Besides the over the top characters, the most interesting part of Fate/Samurai Remnant is how it portrays the massive power imbalance between the Master/Servant pairings in contrast with Omega Force’s signature action style. Normally in Fate games you’d expect to raise Hell as the Servants (sexy history heroes) during action, while the Master (human, protagonist) is your story vehicle. Here, you spend most of the time playing as Miyamoto Iori, a regular dude and mediocre ronin samurai.
In the typical Holy Grail War, a group of Masters are assigned Servants, who do most of the fighting on their behalf. Sort of like Human-shaped Pokemon. Masters may have certain powers or abilities and contribute, but they aren’t the muscle. Iori is no different, and can barely hold his own against regular enemies. Meanwhile Servants, such as the ever-popular Saber Iori’s paired with, are capable of superhuman feats of strength. But you’re stuck with Iori, which sounds like a huge bummer.
Gods among men
There’s a certain desperation Fate stories often want to instill in the audience, and that’s achieved here by forcing the player into Iori’s shoes. His damage isn’t great, his spells cost consumable gems, and he gets stuffed out of most moves while causing very little hit stun in return. However, as you scramble to survive you build up Affinity, opening the door to performing special tag team moves with Servants.
The biggest problem is how long the story takes to get going, with what feels like several hours of setup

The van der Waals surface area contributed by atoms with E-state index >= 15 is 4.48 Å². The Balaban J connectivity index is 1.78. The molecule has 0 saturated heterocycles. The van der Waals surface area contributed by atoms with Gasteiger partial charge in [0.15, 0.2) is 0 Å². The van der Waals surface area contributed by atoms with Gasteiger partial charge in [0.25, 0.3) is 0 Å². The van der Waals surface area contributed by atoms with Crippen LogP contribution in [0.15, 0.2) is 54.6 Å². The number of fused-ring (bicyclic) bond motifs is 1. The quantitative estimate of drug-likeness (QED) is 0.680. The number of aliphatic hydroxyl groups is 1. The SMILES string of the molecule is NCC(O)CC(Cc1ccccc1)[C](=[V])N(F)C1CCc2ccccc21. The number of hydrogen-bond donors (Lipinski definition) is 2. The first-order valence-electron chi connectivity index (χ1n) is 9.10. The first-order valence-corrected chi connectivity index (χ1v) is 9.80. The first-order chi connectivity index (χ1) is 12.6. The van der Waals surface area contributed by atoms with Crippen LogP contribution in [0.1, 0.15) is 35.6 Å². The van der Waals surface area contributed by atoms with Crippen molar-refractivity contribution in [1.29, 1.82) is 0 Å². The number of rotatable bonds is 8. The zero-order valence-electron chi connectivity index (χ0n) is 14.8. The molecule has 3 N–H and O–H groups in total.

There’s also a separate meter that builds alongside Affinity, which gives you temporary control of either Saber or another allied Servant if available. You get to harness the ridiculous power of Servants, but only for small bursts at a time. Outside of special occasions that give you more time with these godlike combatants, that’s all you get.
And boy does it work. Usually in Musou/Warriors games everyone is more or less on the same playing field, and combat is more about being a larger than life general figure on the battlefield. Here you’re playing the role of a relative normie caught up way over his head in something beyond comprehension, and these restrictions help sell that vibe. That juxtaposition makes what would be standard play in other Musou titles feel special in an unfamiliar way.
That juxtaposition makes what would be standard play in other Musou titles feel special in an unfamiliar way.
Do we really need crafting that much?
Even if the story isn’t my favorite, Fate/Samurai Remnant still holds court in the greater Fate universe. There’s a lot of detail and depth in this game, far more substantial than the average Musou joint. And I love these kinds of games for the record, so my expectations were fairly high. Some of the new Servant characters are awesome, and the way the game plays with its own series’ tropes to adapt the source material rules. At the end of the day, there’s a lot for Fate sickos to sink their teeth into, and there’s no outside required reading bogging it down. If the word “Saber” makes you think of angular bangs and a cutesy stray hair instead of a Civil War sidearm, this is a game for you.